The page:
Tovah Klein, author of How Toddlers Thrive.
Topic: What parents can do for kids ages 2-5 to plant the seeds of lifelong success.
Issues: Who are toddlers? why they do the things they do; teaching self-regulation; why they pull you close, then push you away; the importance of learning to think like a toddler; solutions for common toddler issues like tantrums, toilet training; sleep; sharing, and playing.
Dear Mr. Dad, My wife and I are extremely frustrated that we are always seem to be reminding our children, ages 10 and 14, to do their chores. They know exactly what they’re supposed to be doing, but they’re constantly “forgetting”—even if it’s something they’ve done three times a week for the last six months. We’ve discussed this with some of our friends who have kids about the same age, and they all have the same problem. Is there some way to get kids to do their chores without having to nag them over and over?
A: Kids have been “forgetting” to do their chores since the beginning of time—and parents have been nagging just as long. I’m sure Ma and Pa Cro-Magnon got sick and tired of reminding their cubs to put their spears away or take the sabertooth out for a walk. No question, kids sometimes “forget” their chores as a way of getting out of doing them (an approach that’s often successful). But sometimes they really do forget—even after being reminded 174 times. Unfortunately, there’s no sure-fire cure for this kind of selective memory loss, but there are a few strategies that may help.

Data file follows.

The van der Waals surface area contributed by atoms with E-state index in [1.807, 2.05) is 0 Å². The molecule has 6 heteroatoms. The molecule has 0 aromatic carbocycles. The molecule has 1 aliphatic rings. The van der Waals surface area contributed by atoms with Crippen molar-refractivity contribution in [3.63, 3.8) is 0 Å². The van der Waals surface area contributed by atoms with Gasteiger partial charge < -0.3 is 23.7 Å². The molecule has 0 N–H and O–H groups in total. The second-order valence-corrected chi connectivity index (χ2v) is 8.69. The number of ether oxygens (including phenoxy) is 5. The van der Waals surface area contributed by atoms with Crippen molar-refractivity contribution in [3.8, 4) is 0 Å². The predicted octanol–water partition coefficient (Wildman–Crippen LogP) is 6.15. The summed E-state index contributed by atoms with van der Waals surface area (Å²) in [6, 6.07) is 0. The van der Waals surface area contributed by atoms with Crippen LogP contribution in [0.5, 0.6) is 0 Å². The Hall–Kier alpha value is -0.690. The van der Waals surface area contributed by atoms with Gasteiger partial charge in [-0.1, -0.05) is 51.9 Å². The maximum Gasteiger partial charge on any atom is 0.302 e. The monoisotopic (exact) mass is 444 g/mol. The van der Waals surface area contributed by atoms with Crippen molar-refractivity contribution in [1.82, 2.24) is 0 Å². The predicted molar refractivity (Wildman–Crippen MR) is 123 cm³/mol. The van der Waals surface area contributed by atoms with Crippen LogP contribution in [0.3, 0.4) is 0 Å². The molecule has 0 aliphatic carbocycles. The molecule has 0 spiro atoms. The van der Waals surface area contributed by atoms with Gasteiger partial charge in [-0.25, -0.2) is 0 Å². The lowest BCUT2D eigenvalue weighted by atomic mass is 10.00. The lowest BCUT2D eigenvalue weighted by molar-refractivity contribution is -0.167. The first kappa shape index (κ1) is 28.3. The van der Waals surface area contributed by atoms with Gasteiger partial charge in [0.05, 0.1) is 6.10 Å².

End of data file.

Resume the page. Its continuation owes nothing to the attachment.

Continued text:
Justin Patchin, co-author of Words Wound.
Topic: Delete cyberbullying and make kindness go viral.
Issues: What is cyberbullying and how common is it? bullying in person vs. online? the consequences of cyberbullying; what to do if you’re being cyberbullied; how to start standing up instead of standing by; building a culture of kindness.
Dear Mr. Dad: We’re a pretty busy family. Our two kids are in lots of extracurricular activities (Scouts, sports, drama) and we also do a lot of things together as a family. Lately, both kids have seemed more run down than usual. I’m feeling a little guilty because I suspect that it’s because they’ve got so many things going on. How do you tell when your kids are doing too much?
A: Sounds to me like your kids’ lack of energy is the result of burnout, and I agree with you: the likely culprit is trying to cram too many activities in to too little time. But don’t beat yourself up too badly. Childhood burnout is incredibly common these days and with pressure coming in from friends, family, the community, and the kids themselves—it’s hard to say who’s responsible.